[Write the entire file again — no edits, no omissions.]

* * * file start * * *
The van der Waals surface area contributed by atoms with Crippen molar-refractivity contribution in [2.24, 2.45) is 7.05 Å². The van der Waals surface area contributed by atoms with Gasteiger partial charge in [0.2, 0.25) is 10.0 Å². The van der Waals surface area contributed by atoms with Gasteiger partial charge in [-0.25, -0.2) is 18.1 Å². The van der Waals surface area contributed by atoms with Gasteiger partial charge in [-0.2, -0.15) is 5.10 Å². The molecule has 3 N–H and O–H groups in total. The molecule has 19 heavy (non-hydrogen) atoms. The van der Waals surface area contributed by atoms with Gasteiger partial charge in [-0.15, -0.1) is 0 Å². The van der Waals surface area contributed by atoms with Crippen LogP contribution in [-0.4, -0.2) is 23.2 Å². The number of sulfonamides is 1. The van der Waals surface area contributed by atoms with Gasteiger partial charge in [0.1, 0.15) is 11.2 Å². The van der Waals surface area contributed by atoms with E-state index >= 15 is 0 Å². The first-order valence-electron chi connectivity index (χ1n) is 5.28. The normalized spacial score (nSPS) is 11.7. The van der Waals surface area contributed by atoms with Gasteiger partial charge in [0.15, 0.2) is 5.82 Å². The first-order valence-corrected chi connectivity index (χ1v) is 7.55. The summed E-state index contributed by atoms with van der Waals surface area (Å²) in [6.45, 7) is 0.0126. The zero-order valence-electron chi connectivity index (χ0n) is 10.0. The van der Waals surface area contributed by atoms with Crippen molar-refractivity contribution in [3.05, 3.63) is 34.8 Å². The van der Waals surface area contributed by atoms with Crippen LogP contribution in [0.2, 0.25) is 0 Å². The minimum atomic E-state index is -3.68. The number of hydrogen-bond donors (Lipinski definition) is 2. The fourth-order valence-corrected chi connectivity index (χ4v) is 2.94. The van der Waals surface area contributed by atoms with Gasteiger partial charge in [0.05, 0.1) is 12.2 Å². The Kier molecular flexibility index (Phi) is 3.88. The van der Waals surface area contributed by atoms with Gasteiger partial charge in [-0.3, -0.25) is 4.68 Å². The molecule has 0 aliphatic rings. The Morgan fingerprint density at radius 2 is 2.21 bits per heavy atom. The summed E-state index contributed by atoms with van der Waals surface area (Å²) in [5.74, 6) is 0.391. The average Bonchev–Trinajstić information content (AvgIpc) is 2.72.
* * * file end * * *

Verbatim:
The van der Waals surface area contributed by atoms with Crippen molar-refractivity contribution in [2.24, 2.45) is 7.05 Å². The van der Waals surface area contributed by atoms with Gasteiger partial charge in [0.2, 0.25) is 10.0 Å². The van der Waals surface area contributed by atoms with Gasteiger partial charge in [-0.25, -0.2) is 18.1 Å². The van der Waals surface area contributed by atoms with Gasteiger partial charge in [-0.2, -0.15) is 5.10 Å². The molecule has 3 N–H and O–H groups in total. The molecule has 19 heavy (non-hydrogen) atoms. The van der Waals surface area contributed by atoms with Gasteiger partial charge in [-0.15, -0.1) is 0 Å². The van der Waals surface area contributed by atoms with Crippen LogP contribution in [-0.4, -0.2) is 23.2 Å². The number of sulfonamides is 1. The van der Waals surface area contributed by atoms with Gasteiger partial charge in [0.1, 0.15) is 11.2 Å². The van der Waals surface area contributed by atoms with E-state index >= 15 is 0 Å². The first-order valence-electron chi connectivity index (χ1n) is 5.28. The normalized spacial score (nSPS) is 11.7. The van der Waals surface area contributed by atoms with Gasteiger partial charge in [0.15, 0.2) is 5.82 Å². The first-order valence-corrected chi connectivity index (χ1v) is 7.55. The summed E-state index contributed by atoms with van der Waals surface area (Å²) in [6.45, 7) is 0.0126. The zero-order valence-electron chi connectivity index (χ0n) is 10.0. The van der Waals surface area contributed by atoms with Crippen molar-refractivity contribution in [3.05, 3.63) is 34.8 Å². The van der Waals surface area contributed by atoms with Crippen LogP contribution in [0.2, 0.25) is 0 Å². The minimum atomic E-state index is -3.68. The number of hydrogen-bond donors (Lipinski definition) is 2. The fourth-order valence-corrected chi connectivity index (χ4v) is 2.94. The van der Waals surface area contributed by atoms with Gasteiger partial charge in [0.05, 0.1) is 12.2 Å². The Kier molecular flexibility index (Phi) is 3.88. The van der Waals surface area contributed by atoms with Gasteiger partial charge in [-0.3, -0.25) is 4.68 Å². The molecule has 0 aliphatic rings. The Morgan fingerprint density at radius 2 is 2.21 bits per heavy atom. The summed E-state index contributed by atoms with van der Waals surface area (Å²) in [5.74, 6) is 0.391. The average Bonchev–Trinajstić information content (AvgIpc) is 2.72.